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Marketing Wine to Women

Marketing Wine to Women

Time Magazine wrote a story about me in 2006 when my company Women & Wine, was in its infancy. They quoted me with this phrase that as soon as it came out of my mouth I knew I’d someday have it on my grave. But at least I get a laugh everytime I repeat it. It goes something like this (and for those of you who recognize the references, my age is showing!)

“I don’t mind shaving with a pink BIC razor but I don’t want to drink the Virginia Slims of wine!”

For those who don’t remember this brand, it was a cigarette that was long and slim that was marketed just for women back in the 70’s. Marketers thought that we (women) needed our own brands—especially something sexy like a pack of Virginia Slims. Introduced with the slogan “You’ve come a long way baby!” the brand launched to a test market in 1968 and was so successful that it went full throttle within 3.5 months. It’s been selling well ever since.

So let’s get back to the business of marketing wine just for women. White Lies was the biggest loser in the marketing wine to women business back in 2006-7. The company, a very well respected brand name Beringer, decided that we needed a low calorie wine and spent heavily to market this creation. Each cork had a “lie” on it—my personal favorite was “I got it on sale”. There were 8 lies total—I don’t know if there was any symbolism in that.

Anyway—bomb isn’t even the word to be used for this campaign. Last I saw it was marked down from $8.99 to $3.99 on a back shelf at BevMo.

There are others but the worst offenders are the private label wines for the large box and grocery stores that put cute pictures, animals or flowers on wines that have very few details about the origin of the juice. Worse, the same “wine” is sometimes repackaged with another label under another name. Yikes.

That’s not to say that wines with cute names or pictures of animals or flowers can’t be great. I know of several. But here’s the catch. When you pay 85 cents out of every dollar for the marketing of a wine that appears on the aisles of these big box stores or groceries then isn’t it better to be a bit more curious about what you’re spending your $10 to $15 on, and create a relationship with a wine retailer to assist you in your personal journey of learning about wine?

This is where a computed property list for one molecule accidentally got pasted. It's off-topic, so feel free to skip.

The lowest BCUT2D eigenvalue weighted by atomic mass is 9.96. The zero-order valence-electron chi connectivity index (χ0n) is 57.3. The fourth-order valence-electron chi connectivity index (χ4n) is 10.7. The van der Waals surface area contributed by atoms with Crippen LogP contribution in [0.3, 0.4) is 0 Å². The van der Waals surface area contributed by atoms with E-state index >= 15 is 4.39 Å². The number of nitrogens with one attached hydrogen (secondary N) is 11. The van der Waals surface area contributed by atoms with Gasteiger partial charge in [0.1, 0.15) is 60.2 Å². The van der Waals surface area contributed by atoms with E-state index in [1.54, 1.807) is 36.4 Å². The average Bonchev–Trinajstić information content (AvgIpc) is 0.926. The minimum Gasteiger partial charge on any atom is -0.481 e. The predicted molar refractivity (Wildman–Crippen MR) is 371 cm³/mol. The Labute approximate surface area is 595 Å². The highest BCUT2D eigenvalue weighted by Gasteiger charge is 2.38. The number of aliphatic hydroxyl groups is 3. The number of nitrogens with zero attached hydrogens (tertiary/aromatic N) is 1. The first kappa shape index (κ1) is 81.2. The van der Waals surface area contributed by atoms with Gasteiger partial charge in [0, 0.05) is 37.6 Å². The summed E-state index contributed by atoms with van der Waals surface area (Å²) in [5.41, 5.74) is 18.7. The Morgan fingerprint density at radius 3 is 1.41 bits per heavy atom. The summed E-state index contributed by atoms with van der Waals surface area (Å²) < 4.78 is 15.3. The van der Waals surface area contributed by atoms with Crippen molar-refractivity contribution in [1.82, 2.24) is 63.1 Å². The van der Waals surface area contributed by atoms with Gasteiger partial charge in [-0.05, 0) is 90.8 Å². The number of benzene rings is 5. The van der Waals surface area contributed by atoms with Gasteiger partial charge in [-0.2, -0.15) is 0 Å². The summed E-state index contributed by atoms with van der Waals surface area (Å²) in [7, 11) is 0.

Sure it’s more convenient to buy in the supermarket (where allowed by law) but in the same way that you have your favorite florist, manicurist, etc. a wine retailer is a friend and wants to help you navigate those challenging wine waters (no pun intended).

Personally, I’d rather drink Midlife Crisis (made by a wonderful couple who work Mon-Fri in LA and then drive up to their ‘winery’ in Paso Robles every weekend and have made their dream a reality!) a small production hand-crafted wine by passionate people then something mall produced for the grocery store crowd.

If you’d like more information about how to enjoy wine in and out of your home—or to meet other like-minded people who feel the same, go to Women & Wine and become a member and yes, we now have our own retail boutique called Wine Valet at Two Rodeo Drive because we want to be there for you when you want to discover your newest varietal.

Photo Courtesy of Women & Wine

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